Studies at Work Place and Job Appraisal | Employees

The following points highlight the seven main studies at work place and job appraisal of employees. They are: 1. Time and Motion Study 2. Method Study 3. Work Study 4. Activity Sampling 5. Work Simplification 6. Job Evaluation 7. Merit Rating.

1. Time and Motion Study:

Time study is a technique designed to establish the time for a qualified worker to carry out specified elements under specified conditions at a defined rate of working recorded by direct observation of the times using a time measuring device and the ratings for individual elements.


Time and motion study is a technique for recording the times and rates of working for the elements of a specified job carried out under specified conditions, and for analyzing the data so as to obtain the time necessary for carrying out the job at a defined level of performance.

The main objective of the study is the development of standard time which is normally defined as the time required by an ‘average worker’, working at ‘normal pace’ to complete a specified task using a ‘specific method’. The possession of exact knowledge through time study helps to eliminate waste, minimize costs.

2. Method Study:

Method study is concerned with how things are done and is aimed quite simply at finding better ways of doing things.

There are five ways that methods can be improved:

(a) Eliminate unnecessary tasks,

(b) Simplify the process,


(c) Combine tasks,

(d) Rearrange tasks, and

(e) Reduce the number of operations.

Method study is usually undertaken in the following stages:


(1) The area of study is defined. This will be determined by cost/benefit considerations.

(2) Information is gathered by observing and interviewing employees. Flow charts and manage­ment reports are analyzed.

(3) Alternative methods of performing work are considered.

This process involves analyzing current methods used and the following questions are asked:


(a) Is the job and all aspects of it necessary?

(b) Is the best equipment used?

(c) Are controls adequate?

(d) Do bottlenecks and idle time occur?

(e) Is the standards set for the job acceptable?

(4) The best alternative is developed and installed.

(5) Feedback is obtained and progress is monitored.

Method study is the critical study of existing and proposed ways of doing work as a means of developing and applying easier and more effective methods and reducing costs.

3. Work Study:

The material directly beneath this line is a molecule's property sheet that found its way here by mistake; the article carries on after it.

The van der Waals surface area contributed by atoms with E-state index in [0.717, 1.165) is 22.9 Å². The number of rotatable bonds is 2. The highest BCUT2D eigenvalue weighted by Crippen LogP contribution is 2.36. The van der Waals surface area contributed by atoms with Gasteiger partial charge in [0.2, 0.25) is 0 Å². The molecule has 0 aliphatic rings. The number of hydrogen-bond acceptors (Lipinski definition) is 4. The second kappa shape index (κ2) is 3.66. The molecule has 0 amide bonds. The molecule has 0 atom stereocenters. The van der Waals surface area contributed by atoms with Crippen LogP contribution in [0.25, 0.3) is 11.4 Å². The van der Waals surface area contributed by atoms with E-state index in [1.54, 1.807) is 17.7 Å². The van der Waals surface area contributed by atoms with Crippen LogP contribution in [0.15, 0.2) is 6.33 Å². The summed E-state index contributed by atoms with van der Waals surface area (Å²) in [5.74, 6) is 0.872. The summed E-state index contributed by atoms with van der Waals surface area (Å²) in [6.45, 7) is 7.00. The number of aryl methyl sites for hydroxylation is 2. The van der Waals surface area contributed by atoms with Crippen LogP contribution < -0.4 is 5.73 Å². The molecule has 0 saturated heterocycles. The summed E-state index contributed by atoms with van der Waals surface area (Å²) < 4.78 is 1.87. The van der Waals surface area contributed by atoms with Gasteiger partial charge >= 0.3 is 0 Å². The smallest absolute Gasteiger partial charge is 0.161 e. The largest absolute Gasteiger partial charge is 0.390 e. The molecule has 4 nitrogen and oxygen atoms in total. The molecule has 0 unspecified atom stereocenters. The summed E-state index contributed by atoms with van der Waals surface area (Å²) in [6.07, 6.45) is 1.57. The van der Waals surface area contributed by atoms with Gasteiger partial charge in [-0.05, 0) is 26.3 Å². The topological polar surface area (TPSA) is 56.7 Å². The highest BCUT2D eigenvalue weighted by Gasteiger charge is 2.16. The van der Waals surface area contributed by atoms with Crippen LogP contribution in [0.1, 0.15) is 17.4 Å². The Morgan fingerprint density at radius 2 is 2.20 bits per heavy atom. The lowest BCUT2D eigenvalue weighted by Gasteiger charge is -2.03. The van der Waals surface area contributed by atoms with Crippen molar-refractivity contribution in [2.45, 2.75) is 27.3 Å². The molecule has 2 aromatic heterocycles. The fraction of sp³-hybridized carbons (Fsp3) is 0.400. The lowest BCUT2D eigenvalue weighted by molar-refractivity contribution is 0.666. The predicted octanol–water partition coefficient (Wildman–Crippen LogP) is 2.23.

Work study, in its broadest sense, is the application of systematic analysis to the work of men and machines so as to improve methods and to establish proper time values for that work.

The objectives of work study are:

(a) The most effective use of plant,

(b) The most effective use of human effort,

(c) A reasonable work load for those employed.

Work study investigates every aspect of existing or proposed work in order to find the best way of performing tasks. It involves setting standards and solving problems which include bottlenecks, low morale large amounts of defective work and low productivity. Work study is comprised of methods study and work measurement.

Work study is a general term for those techniques (especially method study and work measurement) that are used in the examination of human work, and which lead systemati­cally to the investigation of all factors affecting the efficiency of the situation being reviewed as a basis for making improvements.

4. Activity Sampling:

In activity sampling, a number of successive observations are made over a period of time of one or a group of machines, processes or workers. Each observation records what is happening at that instant and the percentage of observations recorded for a particular activity or delay is a measure of the percentage of time during which that activity or delay occurs. Activity sampling is a technique in which a large number of instantaneous observations are made over a period of time, of a group of machines, processes or workers.

5. Work Simplification:

Work simplification is a technique for analyzing operations and procedures with a view to finding easier ways of performing the work involved.

6. Job Evaluation:

Job evaluation is a procedure designed to rank jobs on a formal basis and to measure the worth of a job for compensation purposes in relationship to other jobs. It requires written detailed description of work operations encompassed by each job. The descriptions are used to rate jobs according to such facts as skill, responsibility, effort and conditions.